Here’s what I wish the grownups would have taught you instead: Doing the “nice” thing isn’t nice at all if it leads to self-harm.
You’re sacrificing yourself and your needs for your coworker’s comfort. You’re so bent on not upsetting this very upsetting and frankly inconsiderate person that you’re creating an impossible situation. And you’re doing it at a time when, quite frankly, your focus should be on you. You’re about to move into a new home and have a baby, and those are incredibly challenging tasks that require a lot of support. Why are you so worked up over how to handle this coworker? Has she asked how she can be of service to you? Has she offered you support? Has she even considered how incredibly rude it is of her to implicitly demand so much time and attention?
I don’t believe that relationships should involve keeping score or tit-for-tat antics. But I have to say, when you find yourself ruminating over the best way to deal with someone who would never give a second thought to how their behavior might affect you, you’ve really got to slow your roll.
I can understand why you’re feeling so panicked. From your perspective, this situation is inescapable. When you try to dial back your interactions, she just ramps up the intensity. But that’s only because you haven’t taken any actions to set a clear boundary. So let’s start with the texting. You can easily mute her. If you have an iPhone, all you need to do is go into your current text thread with her, press the little “i” in the top right corner, and set “hide alerts” to “on.” That way your coworker can text you all she wants, but she won’t blow up your phone. You can respond to her at your leisure. Or, you can simply not respond. I guarantee you no one will die and she will survive.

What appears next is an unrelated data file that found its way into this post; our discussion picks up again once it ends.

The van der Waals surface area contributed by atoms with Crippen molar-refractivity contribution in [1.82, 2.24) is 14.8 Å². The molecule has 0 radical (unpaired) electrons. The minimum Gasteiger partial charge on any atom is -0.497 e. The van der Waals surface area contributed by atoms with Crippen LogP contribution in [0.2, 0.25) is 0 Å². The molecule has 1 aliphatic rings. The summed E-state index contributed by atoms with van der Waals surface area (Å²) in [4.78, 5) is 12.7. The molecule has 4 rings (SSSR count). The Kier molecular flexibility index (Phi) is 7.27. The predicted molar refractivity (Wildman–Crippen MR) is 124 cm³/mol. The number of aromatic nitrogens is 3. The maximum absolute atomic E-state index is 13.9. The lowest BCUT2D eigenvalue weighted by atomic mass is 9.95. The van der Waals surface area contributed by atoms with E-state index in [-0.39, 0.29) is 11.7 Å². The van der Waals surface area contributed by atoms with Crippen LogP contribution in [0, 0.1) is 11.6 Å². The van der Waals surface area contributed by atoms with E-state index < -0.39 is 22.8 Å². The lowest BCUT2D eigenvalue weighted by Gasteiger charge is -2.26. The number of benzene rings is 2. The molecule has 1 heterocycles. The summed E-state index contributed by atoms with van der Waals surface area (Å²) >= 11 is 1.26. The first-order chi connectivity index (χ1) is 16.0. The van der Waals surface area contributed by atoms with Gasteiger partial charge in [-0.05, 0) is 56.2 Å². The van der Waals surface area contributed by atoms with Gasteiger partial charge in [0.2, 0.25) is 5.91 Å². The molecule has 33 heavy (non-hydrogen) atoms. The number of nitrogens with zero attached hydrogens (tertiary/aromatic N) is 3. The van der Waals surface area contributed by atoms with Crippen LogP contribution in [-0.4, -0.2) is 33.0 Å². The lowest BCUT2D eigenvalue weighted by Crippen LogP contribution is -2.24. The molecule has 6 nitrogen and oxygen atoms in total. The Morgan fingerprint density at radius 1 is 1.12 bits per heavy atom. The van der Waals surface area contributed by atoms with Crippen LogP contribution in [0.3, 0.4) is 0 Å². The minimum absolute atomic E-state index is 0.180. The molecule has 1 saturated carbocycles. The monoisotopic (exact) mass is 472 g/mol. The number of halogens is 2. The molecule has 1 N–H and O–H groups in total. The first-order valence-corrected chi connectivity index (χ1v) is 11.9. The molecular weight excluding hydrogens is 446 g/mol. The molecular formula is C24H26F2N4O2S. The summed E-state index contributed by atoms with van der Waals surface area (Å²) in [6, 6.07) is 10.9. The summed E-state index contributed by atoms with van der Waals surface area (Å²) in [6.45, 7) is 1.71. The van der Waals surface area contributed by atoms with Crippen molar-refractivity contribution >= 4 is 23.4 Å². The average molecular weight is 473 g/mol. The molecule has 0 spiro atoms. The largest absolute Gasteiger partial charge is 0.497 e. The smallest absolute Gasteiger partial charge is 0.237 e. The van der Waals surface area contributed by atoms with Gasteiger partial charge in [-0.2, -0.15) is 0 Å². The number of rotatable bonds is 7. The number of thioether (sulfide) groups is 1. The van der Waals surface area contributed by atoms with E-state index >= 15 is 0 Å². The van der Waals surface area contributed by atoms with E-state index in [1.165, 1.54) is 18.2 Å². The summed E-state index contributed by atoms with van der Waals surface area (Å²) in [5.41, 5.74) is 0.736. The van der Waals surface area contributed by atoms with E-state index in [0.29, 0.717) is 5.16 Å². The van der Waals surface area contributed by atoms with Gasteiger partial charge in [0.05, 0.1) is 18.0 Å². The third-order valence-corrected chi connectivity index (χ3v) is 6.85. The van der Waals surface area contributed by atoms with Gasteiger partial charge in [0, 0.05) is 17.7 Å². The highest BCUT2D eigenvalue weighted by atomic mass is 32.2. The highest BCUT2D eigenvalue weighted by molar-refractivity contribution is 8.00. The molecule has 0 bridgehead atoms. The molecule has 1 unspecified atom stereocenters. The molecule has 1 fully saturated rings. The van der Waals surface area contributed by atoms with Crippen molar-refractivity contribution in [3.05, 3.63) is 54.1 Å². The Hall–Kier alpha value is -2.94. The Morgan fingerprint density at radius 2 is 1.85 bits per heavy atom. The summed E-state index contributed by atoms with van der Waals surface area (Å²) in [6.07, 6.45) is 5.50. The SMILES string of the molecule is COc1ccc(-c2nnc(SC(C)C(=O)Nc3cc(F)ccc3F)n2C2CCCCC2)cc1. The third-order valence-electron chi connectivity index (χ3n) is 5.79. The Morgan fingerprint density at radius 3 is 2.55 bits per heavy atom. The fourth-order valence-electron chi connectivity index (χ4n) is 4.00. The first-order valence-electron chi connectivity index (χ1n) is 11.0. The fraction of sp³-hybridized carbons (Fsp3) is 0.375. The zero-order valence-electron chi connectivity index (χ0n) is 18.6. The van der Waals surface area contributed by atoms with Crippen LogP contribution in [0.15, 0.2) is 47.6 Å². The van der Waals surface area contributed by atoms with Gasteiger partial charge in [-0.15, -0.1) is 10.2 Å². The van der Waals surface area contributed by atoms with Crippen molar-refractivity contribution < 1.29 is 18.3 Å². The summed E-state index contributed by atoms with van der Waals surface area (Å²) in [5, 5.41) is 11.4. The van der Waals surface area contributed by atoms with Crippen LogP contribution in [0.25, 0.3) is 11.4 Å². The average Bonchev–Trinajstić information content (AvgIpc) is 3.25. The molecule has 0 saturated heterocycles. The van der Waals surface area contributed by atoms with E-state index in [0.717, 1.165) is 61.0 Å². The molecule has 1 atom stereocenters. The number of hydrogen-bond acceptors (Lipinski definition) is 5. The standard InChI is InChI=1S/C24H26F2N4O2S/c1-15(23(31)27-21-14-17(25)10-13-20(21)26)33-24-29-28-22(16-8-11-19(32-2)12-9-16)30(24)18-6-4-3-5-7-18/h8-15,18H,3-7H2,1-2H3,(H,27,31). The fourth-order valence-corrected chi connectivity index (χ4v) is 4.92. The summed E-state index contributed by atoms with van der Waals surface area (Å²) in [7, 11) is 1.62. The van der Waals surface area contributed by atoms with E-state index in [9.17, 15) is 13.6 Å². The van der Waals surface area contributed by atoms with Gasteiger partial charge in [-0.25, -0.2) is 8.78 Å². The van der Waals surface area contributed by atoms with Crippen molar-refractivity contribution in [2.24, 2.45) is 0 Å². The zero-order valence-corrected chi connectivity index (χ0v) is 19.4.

If you want to handle the situation more directly, I’d say you are well within your rights to set a firm boundary with her. Did you know that in France it is illegal for your boss to email you after work hours are over? Illegal! Tell her that you’ve decided, for your own health and happiness, that you’re leaving work at work from now on. You can say, I know we’ve commiserated in the past, but I’ve realized that doesn’t work for me anymore. I would also set a firm boundary with her at work. Tell her it isn’t OK to interrupt your teaching and that you’re concerned you could get in trouble with a supervisor if she’s found in your room mid-lesson.
But I think the most important shift you need to make has nothing to do with your coworker and everything to do with your own personal, internal boundaries. It sounds to me like you believe you must be kind and pleasant and helpful at all times. I bet you are a wonderful friend, and the people near and dear to you value this side of you. But that is not your only value as a human being. You should know that your real friends and loved ones will love and value you no matter what, even if you can’t always show up or come to the rescue. So, instead of spreading yourself so thin, I think you should take some time to reflect on who those people are. Make a list and keep it small. Who are the five people in life who you really trust and love who you can count on to be there for you? Those are the people you show up for. Those are the people you invest in. Everyone else is optional.
And, there’s a caveat—if any of the people who make your list acts unforgiving or cruel when you need to set a boundary, they’re off the list! You should only give generously with people who let you have healthy boundaries. And as for the people who aren’t on your list, please consider that it is OK if their feelings get hurt. You most definitely are not their mommy. It’s not your job to rescue them, and ultimately, when they realize they can’t get what they want from you anymore, they’ll find someone else to drain. Social vampires always do.
Nayomi Reghay is a frequent contributor to the Daily Dot, covering body positivity, feminism, sex, relationships, and gender. She is also the author of the advice column “Swipe This!” A former New York Teaching Fellow, her writing has been featured in Reductress, Rolling Stone, Mic, Someecards, and more.